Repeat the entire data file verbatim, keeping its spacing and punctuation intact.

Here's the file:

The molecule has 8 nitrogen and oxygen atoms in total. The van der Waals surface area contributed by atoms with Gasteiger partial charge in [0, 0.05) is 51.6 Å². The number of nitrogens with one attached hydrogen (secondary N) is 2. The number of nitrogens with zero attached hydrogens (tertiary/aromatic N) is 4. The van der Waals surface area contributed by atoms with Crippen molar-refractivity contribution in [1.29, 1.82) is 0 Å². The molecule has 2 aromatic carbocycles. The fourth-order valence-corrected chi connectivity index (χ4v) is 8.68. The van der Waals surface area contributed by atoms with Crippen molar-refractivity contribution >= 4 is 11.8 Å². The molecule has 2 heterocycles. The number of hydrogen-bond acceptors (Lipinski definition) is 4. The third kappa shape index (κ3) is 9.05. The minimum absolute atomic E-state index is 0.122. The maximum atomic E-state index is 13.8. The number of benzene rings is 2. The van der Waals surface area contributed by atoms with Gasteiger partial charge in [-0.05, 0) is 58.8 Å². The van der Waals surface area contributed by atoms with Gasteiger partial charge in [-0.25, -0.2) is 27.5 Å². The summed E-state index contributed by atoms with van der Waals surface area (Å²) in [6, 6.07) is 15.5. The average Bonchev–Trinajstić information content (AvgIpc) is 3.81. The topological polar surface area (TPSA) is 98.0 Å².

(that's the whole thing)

The molecule has 8 nitrogen and oxygen atoms in total. The van der Waals surface area contributed by atoms with Gasteiger partial charge in [0, 0.05) is 51.6 Å². The number of nitrogens with one attached hydrogen (secondary N) is 2. The number of nitrogens with zero attached hydrogens (tertiary/aromatic N) is 4. The van der Waals surface area contributed by atoms with Crippen molar-refractivity contribution in [1.29, 1.82) is 0 Å². The molecule has 2 aromatic carbocycles. The fourth-order valence-corrected chi connectivity index (χ4v) is 8.68. The van der Waals surface area contributed by atoms with Crippen molar-refractivity contribution >= 4 is 11.8 Å². The molecule has 2 heterocycles. The number of hydrogen-bond acceptors (Lipinski definition) is 4. The third kappa shape index (κ3) is 9.05. The minimum absolute atomic E-state index is 0.122. The maximum atomic E-state index is 13.8. The number of benzene rings is 2. The van der Waals surface area contributed by atoms with Gasteiger partial charge in [-0.05, 0) is 58.8 Å². The van der Waals surface area contributed by atoms with Gasteiger partial charge in [-0.25, -0.2) is 27.5 Å². The summed E-state index contributed by atoms with van der Waals surface area (Å²) in [6, 6.07) is 15.5. The average Bonchev–Trinajstić information content (AvgIpc) is 3.81. The topological polar surface area (TPSA) is 98.0 Å².